Steve Cofield explains what's what in the above video:
We're in the eye of the storm right now when it comes to the fallout from Dana White's Ultimate Fight Night 18 video blog that included a rant about a female blogger and a gay slur. Things have calmed down but that's only because the MMA media/blogs whacked away at the topic for roughly two weeks and it's been replaced by a new set of hot issues. But that doesn't mean the mainstream media or casual MMA media have had their complete say on the matter. ESPN's E:60 will have a feature on the whole vlog episode on May 12. And now Deadspin and Sports Illustrated writer Jon Wertheim, folks who cover the sport from a distance, have laid the smack down on White and his impact on the future of the UFC (0:47 mark).
I am personally undecided on the issue of whether White is the right or even best choice for the de facto leader of MMA and the business face of the sport if we are to take mainstream ascendency seriously. Unequivocally, I do not believe the current attitude of trying to shakedown reporters with boorish tirades in videos designed to curry favor for his personal decisions is even remotely in keeping with the requirements necessary for development. But I also recognize White's near peerless enthusiasm for his company and the sport he should be largely credited with building is hard to reproduce. My hope is that some sort of reconciliation can be achieved where White realizes he cannot reshape the mainstream to appreciate his antics and sports in the manner of his choosing, but with some tweaks and adjustments enough change can be made to the UFC (or MMA in general) to make it more palatable.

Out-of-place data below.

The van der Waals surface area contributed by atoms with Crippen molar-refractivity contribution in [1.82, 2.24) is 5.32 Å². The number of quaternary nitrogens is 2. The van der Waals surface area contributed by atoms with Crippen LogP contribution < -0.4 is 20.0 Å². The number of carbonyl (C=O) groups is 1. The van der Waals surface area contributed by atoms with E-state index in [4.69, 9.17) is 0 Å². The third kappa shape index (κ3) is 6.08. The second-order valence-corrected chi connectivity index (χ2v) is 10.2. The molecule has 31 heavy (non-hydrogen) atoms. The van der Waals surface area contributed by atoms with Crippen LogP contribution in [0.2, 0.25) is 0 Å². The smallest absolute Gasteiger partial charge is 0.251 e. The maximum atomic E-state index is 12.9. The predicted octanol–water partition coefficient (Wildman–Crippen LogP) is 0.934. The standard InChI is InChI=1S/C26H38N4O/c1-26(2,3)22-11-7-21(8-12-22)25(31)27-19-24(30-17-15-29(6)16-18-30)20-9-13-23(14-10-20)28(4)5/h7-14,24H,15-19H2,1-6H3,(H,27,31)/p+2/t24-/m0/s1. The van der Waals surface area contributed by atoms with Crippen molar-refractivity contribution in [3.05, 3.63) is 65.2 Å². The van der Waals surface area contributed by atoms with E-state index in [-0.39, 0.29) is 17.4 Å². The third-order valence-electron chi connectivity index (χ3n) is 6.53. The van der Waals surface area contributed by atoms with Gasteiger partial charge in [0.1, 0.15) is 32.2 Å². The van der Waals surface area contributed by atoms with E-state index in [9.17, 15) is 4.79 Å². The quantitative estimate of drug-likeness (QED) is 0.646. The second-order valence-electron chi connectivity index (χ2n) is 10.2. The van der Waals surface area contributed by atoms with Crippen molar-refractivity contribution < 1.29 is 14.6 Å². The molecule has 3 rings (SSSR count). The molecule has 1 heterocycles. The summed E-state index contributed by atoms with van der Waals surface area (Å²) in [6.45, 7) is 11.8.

What you should note, however, is how drastically different traditional or even just presently established sports media view White. Not only do we have the above comments, but when I interviewed David Samuels of The Atlantic he referred to White as "a hype man". That characterization is at odds with the idea that he's in any real position of power (something I find hard to accept), but whether real or imagined: White's persona and management style is viewed by many in the journalism community as antithetical to the necessities of mainstream ascendency.